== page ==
VANCOUVER — The First Nations Housing & Infrastructure Council of B.C. (HIC) has signed what is known as a memorandum of understanding (MOU) with Indigenous Services Canada (ISC), having committed to possibilities of a new approach to housing and infrastructure for First Nations in B.C.
The MOU was signed on Jan. 22, 2019 by Deputy Minister of ISC Jean-François Tremblay and by Chair of HIC Chief Dan George on Jan. 24, 2019 in Vancouver at a joint gathering. Members of the B.C. First Nations Leadership Council also signed as witnesses to the MOU.
“Signing of the MOU by the two parties marks a significant milestone in HIC’s path to establish a made-in-British Columbia,” Chief Dan George said. “Indigenous Services Canada is an essential partner in the important work HIC is undertaking. Having a formal mandate solidifies the intergovernmental relationship and the extensive work already underway between the parties to ensure collaboration and cooperation in establishing the authority.”
The MOU, which came out of a collaborative effort to co-develop an agreement, formalizes a federal mandate which outlines a new framework for the two parties to work together.
The MOU is hoped to establish a collaborative working relationship between HIC and ISC, which will lead to the development of a First Nation institution that will deliver housing and infrastructure services to Indigenous peoples.
The two parties, however, will need to have an agreement-in-principle in effect as well as clarify what collaboration may look like. Negotiations on a transfer agreement may be set in the future, which would effectively transfer authorities on service delivery to a First Nation institution if approved.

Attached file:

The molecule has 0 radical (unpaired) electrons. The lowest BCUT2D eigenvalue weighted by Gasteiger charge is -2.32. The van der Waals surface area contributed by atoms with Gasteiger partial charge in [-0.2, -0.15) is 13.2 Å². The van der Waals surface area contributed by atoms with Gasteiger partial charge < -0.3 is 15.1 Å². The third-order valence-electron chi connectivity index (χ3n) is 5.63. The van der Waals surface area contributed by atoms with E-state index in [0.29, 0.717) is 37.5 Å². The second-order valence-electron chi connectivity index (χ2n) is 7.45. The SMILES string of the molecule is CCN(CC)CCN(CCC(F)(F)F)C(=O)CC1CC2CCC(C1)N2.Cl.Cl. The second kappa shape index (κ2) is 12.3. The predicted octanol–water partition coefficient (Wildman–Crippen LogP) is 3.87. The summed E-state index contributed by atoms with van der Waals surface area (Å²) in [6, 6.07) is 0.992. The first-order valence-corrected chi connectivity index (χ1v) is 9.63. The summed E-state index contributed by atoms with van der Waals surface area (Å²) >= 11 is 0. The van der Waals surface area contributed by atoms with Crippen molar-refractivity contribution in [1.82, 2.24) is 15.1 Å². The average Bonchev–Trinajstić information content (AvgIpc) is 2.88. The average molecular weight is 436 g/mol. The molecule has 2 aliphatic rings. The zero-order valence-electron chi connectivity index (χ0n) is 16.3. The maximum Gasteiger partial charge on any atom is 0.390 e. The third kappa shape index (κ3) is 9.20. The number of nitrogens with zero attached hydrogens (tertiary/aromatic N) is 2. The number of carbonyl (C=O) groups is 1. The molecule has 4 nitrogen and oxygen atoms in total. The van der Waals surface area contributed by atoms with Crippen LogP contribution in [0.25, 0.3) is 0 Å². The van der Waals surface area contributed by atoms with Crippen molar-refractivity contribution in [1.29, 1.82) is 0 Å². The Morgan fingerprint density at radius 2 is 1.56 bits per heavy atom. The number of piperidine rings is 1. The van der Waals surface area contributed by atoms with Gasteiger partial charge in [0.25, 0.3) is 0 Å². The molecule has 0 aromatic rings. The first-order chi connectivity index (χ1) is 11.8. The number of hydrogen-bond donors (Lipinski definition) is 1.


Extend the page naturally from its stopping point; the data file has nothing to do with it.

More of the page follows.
HIC, which has worked on housing issues for First Nations members who live in urban, rural and northern areas in the past, now works toward a First Nations-led housing and infrastructure authority across the province. The authority is set to assume responsibility for Indigenous housing, infrastructure and any relevant programs.
This authority, HIC believes, is yet another step to Indigenous self-governance while also trying to meet the needs of First Nations with a 10-year housing strategy. The MOU emphasizes that an Indigenous view on housing and infrastructure services needs to be in the hands of First Nation communities. The project, in fact, was started by First Nations and is now run by HIC.
HIC was established in 2017 to address the mandate made from members of the B.C. Leadership Council – B.C. Assembly of First Nations, First Nations Summit, and Union of B.C. Indian Chiefs. HIC wants to meet that mandate by transforming housing and infrastructure service delivery in the province by creating an institution responsible for those services.
In the first phase of engagement, HIC reached out to the B.C. housing community, having held meetings with housing service providers, urban housing groups, and many other organizations. Out of those discussions came a number of workshops and meetings to develop three new housing and infrastructure delivery concepts.
Now, HIC is currently in the second phase of engagement, which means taking those delivery models and proposed transfer agreement back to First Nation communities across B.C. for input.